So, it seems that having a good laugh from time to time will help to keep us healthy both in body and in mind and there are many ways in which to do it. For example, we can:

  • Watch a funny movie or TV show
  • Buy and play CD’s featuring your favourite comedians
  • Go to a comedy club
  • Spend time with people who make you laugh
  • Buy a joke book and read a few pages each night (rather than watching the news)
  • Make others laugh (maybe with your new jokes)
  • Have a fun night with friends
  • Play funny games with our children/grand children or even your partner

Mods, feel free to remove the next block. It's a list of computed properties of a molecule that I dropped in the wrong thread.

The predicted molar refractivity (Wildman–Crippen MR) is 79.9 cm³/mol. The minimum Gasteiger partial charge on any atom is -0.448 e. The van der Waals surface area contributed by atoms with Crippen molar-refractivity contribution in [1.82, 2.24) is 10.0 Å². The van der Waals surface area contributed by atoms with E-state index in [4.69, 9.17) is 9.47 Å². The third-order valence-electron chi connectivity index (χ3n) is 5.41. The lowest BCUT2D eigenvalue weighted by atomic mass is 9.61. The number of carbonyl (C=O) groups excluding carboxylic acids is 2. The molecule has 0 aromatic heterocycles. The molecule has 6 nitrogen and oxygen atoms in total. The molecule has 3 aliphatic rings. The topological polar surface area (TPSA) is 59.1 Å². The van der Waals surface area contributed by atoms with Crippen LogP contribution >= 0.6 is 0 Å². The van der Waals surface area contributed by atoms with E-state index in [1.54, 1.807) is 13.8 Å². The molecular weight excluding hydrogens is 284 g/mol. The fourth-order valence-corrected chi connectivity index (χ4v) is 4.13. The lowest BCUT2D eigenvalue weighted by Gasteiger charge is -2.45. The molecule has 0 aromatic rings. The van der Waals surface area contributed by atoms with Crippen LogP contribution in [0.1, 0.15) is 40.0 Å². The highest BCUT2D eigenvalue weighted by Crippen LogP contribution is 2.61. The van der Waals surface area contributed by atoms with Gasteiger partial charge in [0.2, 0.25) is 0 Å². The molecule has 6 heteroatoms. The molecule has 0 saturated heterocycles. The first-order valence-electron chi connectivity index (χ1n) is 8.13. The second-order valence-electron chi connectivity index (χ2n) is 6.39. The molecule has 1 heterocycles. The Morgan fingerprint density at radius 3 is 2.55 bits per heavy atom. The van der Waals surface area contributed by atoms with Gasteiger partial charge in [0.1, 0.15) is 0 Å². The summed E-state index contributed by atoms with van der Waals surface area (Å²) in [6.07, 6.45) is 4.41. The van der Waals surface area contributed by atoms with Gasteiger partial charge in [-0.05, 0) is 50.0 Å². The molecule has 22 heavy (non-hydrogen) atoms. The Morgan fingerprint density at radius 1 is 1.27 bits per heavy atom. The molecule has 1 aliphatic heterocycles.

• Do something silly now and again
  • Think about what is good in your life, what you might refer to as your blessings

Learning to take life less seriously. “Like good little children, don’t worry, be happy…” from the song by Bobby Ferrin

Sadly according to some research posted on the web site www.selfgrowth.com adults laugh on average 17 times a day which may seem a lot but when compared with children who laugh on average 400 times a day, the figure is pitifully low. Think for a moment about how well children deal with life and maybe there are some clues here. I personally believe that many of us can reduce and maybe even eliminate our stresses and frustrations by taking life and ourselves less seriously (as children do).